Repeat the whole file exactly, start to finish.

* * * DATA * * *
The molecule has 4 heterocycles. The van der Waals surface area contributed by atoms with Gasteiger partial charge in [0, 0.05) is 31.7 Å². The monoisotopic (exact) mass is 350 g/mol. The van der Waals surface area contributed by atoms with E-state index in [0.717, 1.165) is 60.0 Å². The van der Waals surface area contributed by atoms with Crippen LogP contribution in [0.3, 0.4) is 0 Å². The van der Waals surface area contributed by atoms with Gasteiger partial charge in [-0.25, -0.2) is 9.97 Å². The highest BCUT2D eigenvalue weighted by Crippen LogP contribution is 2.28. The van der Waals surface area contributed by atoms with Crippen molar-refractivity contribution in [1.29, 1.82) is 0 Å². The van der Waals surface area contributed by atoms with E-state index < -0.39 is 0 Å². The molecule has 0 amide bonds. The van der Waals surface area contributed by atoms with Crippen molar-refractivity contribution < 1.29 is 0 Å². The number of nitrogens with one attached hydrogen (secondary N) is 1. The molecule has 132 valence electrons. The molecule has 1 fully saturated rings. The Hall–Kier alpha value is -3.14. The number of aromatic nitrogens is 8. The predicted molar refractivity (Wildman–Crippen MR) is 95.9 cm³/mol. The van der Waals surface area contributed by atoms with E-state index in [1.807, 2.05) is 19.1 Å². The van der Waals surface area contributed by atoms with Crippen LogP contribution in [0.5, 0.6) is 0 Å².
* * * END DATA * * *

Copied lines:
The molecule has 4 heterocycles. The van der Waals surface area contributed by atoms with Gasteiger partial charge in [0, 0.05) is 31.7 Å². The monoisotopic (exact) mass is 350 g/mol. The van der Waals surface area contributed by atoms with E-state index in [0.717, 1.165) is 60.0 Å². The van der Waals surface area contributed by atoms with Crippen LogP contribution in [0.3, 0.4) is 0 Å². The van der Waals surface area contributed by atoms with Gasteiger partial charge in [-0.25, -0.2) is 9.97 Å². The highest BCUT2D eigenvalue weighted by Crippen LogP contribution is 2.28. The van der Waals surface area contributed by atoms with Crippen molar-refractivity contribution in [1.29, 1.82) is 0 Å². The van der Waals surface area contributed by atoms with E-state index < -0.39 is 0 Å². The molecule has 0 amide bonds. The van der Waals surface area contributed by atoms with Crippen molar-refractivity contribution < 1.29 is 0 Å². The number of nitrogens with one attached hydrogen (secondary N) is 1. The molecule has 132 valence electrons. The molecule has 1 fully saturated rings. The Hall–Kier alpha value is -3.14. The number of aromatic nitrogens is 8. The predicted molar refractivity (Wildman–Crippen MR) is 95.9 cm³/mol. The van der Waals surface area contributed by atoms with E-state index in [1.807, 2.05) is 19.1 Å². The van der Waals surface area contributed by atoms with Crippen LogP contribution in [0.5, 0.6) is 0 Å².